Grief is silent, and it is also overpowering. It can be spiritual and enlightening, or like the depths of hell, an unspeakable horror. Grief is a great sigh of relief, or a permanent weight of stones on one’s back. Instantaneously, the grieving process can transform itself from calming ripples to a catastrophic hurricane.
“Grief is like water” are the first words spoken in Tailiah Breon’s Award-winning anthology short film Grief. Coinciding with powerful footage of water and its dynamic states of being, the opening poem continues: “It’s calming, raging. It finds you in the day, and at night. It travels, takes on new forms; can find its way through anything. We cleanse it, we drown in it, swim in it. We hydrate from it, we cannot live life without it. We cannot conquer it, but we will learn to live with it. Like water, gas, liquid, ice. Holy Spirit, God, Christ, cleanse this grief with your water.”
Through a series of heart-wrenching stories that are infused with raw emotion, Breon explores grieving in all of its complexity. Grief felt while in the workplace, at the family dinner table, or in moments of solitude and stillness. Anguished emotions that are triggered from a photograph, an item, a memory, a sound. Although each story is unique, one common thread fuses them together: every character allows themselves to truly feel their suffering, which is a crucial part of the healing process when we experience loss.
Breon’s own transformative experience with grief is what gave the film its profound level of authenticity. “This film was a labor of love in honor of my late Grandmother Peggy. She is more than my grandmother, she was my best friend,” she said. “Experiencing her physical absence has connected me to grief in a way I have never known. It ignited a side of my emotions and pain that I didn’t know existed. The past year has inspired an opportunity to use my creativity as an outlet to help comfort others and make my evolving pains purposeful. This film is important because it serves as a safe place and reminder that we are all dealing with the “unbearable.” It gives a sense of comfort and understanding.”
Because of the film’s admirable transparency and relatability, it was quite easy to forget that Grief is a work of fiction; the acting was so visceral that it seemed as though we, as viewers, were peering into the most intimate and vulnerable portions of one’s life. We watch crying that takes the form of howling, an animal-like quality that signifies the deepest emotional pain imaginable. We examine the eyes of people in grief, those pools of sadness and despair, and we empathize as it connects us with our own wounds.
As both the writer and director of the film, Breon explained how she helped the actors tune into their grief while on set. “Everyone grieves. And all grief is not for a life. We grieve old habits, old versions of ourselves, old places and people, old ways. We simply created an atmosphere on set that was safe for people to release,” she said. “Sometimes I played certain songs to help trigger an emotion and moment in time for the actors. We talked, we shared stories in private, we hugged and sat in silence. We also had support on set with a counselor and therapist to help all of the actors not only tap into pain but to be nurtured out of it after each take. That is what made this possible.”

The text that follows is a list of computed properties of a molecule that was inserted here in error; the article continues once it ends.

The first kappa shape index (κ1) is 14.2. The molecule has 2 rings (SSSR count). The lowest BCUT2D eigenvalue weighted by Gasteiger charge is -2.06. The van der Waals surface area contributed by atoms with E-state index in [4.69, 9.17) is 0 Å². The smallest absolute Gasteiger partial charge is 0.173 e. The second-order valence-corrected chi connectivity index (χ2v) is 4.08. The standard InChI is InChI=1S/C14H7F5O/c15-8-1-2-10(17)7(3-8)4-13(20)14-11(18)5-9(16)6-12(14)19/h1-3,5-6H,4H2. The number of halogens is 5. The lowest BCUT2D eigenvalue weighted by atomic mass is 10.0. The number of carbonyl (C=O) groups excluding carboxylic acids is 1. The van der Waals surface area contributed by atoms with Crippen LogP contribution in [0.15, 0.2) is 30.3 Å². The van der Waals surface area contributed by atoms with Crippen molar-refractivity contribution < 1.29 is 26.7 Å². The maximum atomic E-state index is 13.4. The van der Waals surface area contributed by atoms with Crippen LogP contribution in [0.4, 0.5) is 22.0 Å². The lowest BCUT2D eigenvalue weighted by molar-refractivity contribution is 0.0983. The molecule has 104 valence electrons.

Reflecting on the journey of creation and the impact of the film, Breon spoke about serving others and the importance of being vulnerable. “I consider this project an act of service to bring connectivity to all those who can relate. Sometimes the greatest healing is to simply be understood. I hope that when watching this, you hear our voices say, “Yes, we get it. We understand how you feel. And you are not alone.” This experience offered another level of healing and purpose to my pain. The challenge was trusting that my vulnerability would pay off and the breakthrough was seeing how many ways the film touched people in a way that they needed it.”
While Grief is a work of fiction, the entire film was inspired by Breon’s late Grandmother Peggy. In the closing story, a widow remembers the joy of dancing to records with his late wife, and transports himself back to that precious moment. Even in the midst of grieving, there is comfort to be found in the memories that will always remain. “The final scene was inspired by my Grandfather who is now without a wife. It was the sweetest, most real, jarring yet sweet story and that’s why I felt it was important to make it last,” said Breon.
“Grief is a bittersweet journey..the same memories that make you smile can be what also makes you cry. This scene was deep and personal. This was inspired by the love I grew up seeing. And though this film takes you on many rides, it needed to end with the most important reminder…To love and be loved is the greatest gift. Time is borrowed but love is FOREVER. Always remember that in the end your LOVE never dies.”
Grief was awarded second place in this year’s PVIFF Shorts Competition, sponsored by JARO.
It is executive produced by Tailiah Breon and Stephanie Adele, and stars Michael Anthony, Paul L. Davis, Jamal Farrar, LaNita Fox, Xavier Mills, Wanda Rouse, Elijah Spencer, and more.
Watch Grief by visiting JARO Films.
Upcoming projects directed by Breon include Kirk Franklin’s The Night Before Christmas, which will premiere on Lifetime on December 10th at 8/7c. A psychological thriller titled “Bebe,” inspired by Robin Harris’s Bebe’s Kids, is also in development (view trailer here). Lastly, Breon is in the process of writing and developing her next story for 2023 titled FULL CIRCLE, which she describes as “a beautiful story about family and love.”
To stay up to date with Breon’s work, follow her on Instagram at @tailiahbreon.